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Author Topic: Forest fires in the NW  (Read 1560 times)

Offline petrus4

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Re: Forest fires in the NW
« Reply #15 on: September 06, 2017, 02:57:19 AM »
and you are correct, we have 2 generations running amok that think everything is a video game  ::)

I don't think everything is, but I am about to go and play Super Double Dragon. 8)
"Sacred cows make the tastiest hamburgers."
        — Abbie Hoffman

Offline space otter

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Re: Forest fires in the NW
« Reply #16 on: September 06, 2017, 05:38:12 AM »


dang if you weren't the whole way across the states i would offer you space here..

get the puppy  and MOVE

if any of you guys are looking for safe territory  it is here where i am
approx 26 mile north east of pgh pa...fairly inexpensive housing also

MOVE Mike - be safe

Offline space otter

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Re: Forest fires in the NW
« Reply #17 on: September 06, 2017, 04:36:36 PM »

Stay safe 51  this looks like it will be awhile before you can go home



1 of 27  pics at link


THE EAGLE CREEK FIRE, OREGON
The Eagle Creek Fire, reported on Sept. 2 in the Columbia River Gorge National Scenic Area, burned 3,000 acres its first night. By the morning of Sept. 5, it had grown significantly and spread across the Columbia River into Washington near Archer Mountain. The fire is believed to be human-caused, but the specifics remain under investigation by the Oregon State Police.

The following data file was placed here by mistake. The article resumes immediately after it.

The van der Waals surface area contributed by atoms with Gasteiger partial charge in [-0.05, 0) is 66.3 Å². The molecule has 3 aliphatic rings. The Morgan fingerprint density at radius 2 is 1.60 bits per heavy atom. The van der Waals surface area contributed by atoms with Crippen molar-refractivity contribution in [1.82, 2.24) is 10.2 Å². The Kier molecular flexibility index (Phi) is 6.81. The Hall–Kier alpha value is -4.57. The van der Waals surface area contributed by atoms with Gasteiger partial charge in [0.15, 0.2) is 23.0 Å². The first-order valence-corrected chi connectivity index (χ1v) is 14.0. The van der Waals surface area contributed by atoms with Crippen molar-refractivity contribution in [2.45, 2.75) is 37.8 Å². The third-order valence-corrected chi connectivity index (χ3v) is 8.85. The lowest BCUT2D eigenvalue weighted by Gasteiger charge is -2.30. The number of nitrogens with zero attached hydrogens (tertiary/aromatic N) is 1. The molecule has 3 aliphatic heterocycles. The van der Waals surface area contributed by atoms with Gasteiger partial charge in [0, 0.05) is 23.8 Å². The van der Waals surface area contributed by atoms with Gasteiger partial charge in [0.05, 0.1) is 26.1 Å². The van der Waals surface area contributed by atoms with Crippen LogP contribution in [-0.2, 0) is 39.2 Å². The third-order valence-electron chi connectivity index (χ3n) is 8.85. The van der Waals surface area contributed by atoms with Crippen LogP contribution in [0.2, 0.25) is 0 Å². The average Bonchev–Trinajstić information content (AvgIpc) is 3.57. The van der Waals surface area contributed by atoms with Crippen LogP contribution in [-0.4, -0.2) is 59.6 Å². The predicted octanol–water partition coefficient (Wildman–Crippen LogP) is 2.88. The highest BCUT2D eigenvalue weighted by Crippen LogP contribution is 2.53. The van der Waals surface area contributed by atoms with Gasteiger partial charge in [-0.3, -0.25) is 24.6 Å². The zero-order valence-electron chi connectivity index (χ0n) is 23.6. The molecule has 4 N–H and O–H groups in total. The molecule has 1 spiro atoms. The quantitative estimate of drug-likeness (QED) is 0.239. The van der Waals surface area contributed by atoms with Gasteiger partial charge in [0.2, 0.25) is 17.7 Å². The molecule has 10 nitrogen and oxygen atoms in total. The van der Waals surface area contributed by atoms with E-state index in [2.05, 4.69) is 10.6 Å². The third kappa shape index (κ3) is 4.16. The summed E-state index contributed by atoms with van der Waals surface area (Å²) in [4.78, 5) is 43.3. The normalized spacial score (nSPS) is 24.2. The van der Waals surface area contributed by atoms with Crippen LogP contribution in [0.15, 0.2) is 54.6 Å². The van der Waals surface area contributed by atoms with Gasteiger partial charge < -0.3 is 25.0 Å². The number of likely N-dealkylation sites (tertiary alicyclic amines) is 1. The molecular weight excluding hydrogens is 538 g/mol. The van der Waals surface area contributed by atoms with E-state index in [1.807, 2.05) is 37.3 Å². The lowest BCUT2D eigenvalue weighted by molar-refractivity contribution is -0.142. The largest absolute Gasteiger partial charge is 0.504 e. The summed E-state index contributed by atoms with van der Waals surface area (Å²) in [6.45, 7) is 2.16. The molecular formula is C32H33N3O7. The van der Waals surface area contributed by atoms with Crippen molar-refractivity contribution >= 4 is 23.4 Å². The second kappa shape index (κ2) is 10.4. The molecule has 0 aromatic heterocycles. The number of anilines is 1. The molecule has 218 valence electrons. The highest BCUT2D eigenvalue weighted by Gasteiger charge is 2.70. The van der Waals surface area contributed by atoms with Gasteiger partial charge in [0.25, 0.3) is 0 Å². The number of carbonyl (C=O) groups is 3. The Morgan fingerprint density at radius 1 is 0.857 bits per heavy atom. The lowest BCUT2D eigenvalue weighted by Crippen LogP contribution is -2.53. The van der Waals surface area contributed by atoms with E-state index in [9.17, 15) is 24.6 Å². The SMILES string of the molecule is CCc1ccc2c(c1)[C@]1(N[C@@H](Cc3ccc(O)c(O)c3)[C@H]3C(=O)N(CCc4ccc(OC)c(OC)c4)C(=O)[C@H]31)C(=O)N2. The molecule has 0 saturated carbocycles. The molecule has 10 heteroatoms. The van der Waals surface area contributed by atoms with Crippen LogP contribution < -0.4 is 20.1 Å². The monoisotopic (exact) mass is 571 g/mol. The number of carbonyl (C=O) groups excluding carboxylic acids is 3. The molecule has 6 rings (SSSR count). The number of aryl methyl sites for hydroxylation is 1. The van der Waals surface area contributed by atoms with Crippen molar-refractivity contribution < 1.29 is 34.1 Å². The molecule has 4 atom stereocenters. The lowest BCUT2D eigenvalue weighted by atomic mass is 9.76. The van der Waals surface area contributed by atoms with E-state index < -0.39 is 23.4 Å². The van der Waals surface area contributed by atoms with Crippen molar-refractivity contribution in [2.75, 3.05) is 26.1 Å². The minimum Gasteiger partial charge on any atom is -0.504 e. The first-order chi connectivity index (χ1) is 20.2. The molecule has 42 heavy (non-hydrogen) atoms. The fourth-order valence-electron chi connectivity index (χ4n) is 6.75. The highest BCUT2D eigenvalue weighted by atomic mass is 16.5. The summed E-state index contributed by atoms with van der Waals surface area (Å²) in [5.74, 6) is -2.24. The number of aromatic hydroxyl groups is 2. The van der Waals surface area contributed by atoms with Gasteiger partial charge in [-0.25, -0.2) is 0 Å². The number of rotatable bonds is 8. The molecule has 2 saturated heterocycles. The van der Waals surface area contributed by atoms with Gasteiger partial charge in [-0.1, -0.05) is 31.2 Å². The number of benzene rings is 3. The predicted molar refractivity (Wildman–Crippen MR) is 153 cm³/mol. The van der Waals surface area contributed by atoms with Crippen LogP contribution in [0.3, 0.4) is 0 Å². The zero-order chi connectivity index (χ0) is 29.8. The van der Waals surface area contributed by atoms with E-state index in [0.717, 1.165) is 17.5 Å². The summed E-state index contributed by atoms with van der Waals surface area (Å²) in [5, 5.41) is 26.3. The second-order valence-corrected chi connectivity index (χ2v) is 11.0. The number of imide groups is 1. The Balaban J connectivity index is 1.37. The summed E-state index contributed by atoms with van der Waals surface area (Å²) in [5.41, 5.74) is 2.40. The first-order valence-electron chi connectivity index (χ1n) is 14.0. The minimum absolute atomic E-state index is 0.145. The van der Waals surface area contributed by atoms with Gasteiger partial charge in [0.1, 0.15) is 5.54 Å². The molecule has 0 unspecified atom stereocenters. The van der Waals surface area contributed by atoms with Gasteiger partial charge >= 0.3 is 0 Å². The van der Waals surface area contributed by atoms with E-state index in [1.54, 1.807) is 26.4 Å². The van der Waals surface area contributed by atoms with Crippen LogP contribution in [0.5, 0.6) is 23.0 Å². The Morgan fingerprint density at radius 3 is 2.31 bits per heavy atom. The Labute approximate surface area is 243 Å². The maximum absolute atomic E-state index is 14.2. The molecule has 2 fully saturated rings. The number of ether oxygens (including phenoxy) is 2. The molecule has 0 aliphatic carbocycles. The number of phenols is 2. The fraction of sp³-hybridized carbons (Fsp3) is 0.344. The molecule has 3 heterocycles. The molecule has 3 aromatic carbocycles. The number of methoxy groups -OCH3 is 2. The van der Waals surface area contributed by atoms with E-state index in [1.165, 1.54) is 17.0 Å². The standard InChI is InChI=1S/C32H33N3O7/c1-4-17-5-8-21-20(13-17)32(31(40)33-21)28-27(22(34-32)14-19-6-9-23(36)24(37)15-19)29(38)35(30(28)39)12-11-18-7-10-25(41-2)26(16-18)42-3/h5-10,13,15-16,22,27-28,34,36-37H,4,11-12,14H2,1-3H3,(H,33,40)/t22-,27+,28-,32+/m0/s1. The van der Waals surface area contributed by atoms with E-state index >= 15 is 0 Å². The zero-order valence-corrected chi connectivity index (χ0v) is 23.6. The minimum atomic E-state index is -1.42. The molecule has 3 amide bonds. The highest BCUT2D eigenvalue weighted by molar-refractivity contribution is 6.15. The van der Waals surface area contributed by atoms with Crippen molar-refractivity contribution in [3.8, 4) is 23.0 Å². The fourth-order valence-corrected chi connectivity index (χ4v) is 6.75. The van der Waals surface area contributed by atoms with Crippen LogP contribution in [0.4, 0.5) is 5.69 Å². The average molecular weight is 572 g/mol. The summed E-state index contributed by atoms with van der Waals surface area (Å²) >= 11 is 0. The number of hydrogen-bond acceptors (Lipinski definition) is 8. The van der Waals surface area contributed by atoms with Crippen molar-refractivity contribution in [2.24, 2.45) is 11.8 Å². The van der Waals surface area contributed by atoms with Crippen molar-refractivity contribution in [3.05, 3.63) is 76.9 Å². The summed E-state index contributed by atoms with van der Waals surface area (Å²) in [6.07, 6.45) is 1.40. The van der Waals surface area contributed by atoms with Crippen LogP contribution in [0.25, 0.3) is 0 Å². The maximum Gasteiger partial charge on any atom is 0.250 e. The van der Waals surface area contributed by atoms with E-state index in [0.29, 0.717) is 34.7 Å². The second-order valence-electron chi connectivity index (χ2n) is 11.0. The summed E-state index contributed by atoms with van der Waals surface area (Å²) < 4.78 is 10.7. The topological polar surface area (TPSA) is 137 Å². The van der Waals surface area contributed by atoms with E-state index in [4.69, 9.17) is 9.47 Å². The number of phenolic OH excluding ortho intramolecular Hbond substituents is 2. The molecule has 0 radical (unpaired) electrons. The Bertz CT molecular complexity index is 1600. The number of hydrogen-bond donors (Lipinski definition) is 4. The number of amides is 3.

http://www.msn.com/en-us/news/us/wildfires-sweep-across-us-west-slow-push-toward-portland/ar-AAroUTr?li=BBnb7Kz

Wildfires sweep across U.S. West, slow push toward Portland  Reuters
By Alex Dobuzinskis
1 hr ago


PIER FIRE, CALIFORNIA
The Pier Fire in Colorado began on Aug. 29 and is suspected to have been human-caused. This image of the smoke from the fires was taken on Sept. 4.


An Oregon wildfire that has damaged landmarks in the scenic Columbia River Gorge slowed its push toward evacuated houses near the city of Portland on Wednesday, officials said.

As dozens of blazes raged across the U.S. West, the so-called Eagle Creek Fire near Portland merged late Tuesday with another blaze, the Indian Creek Fire. The two combined have charred 30,930 acres (12,520 hectares), officials said.

Heavy fire activity was expected to continue through September in much of the West, and through October in parts of the northern Rocky Mountains and California, the National Interagency Fire Center said, citing hot and dry weather conditions as the primary cause.

The Eagle Creek Fire, burning in the Columbia River Gorge, forced hundreds of people to evacuate homes earlier this week in communities east of Portland, including Warrendale, Dodson and Latourell, and sent ash falling on the city itself.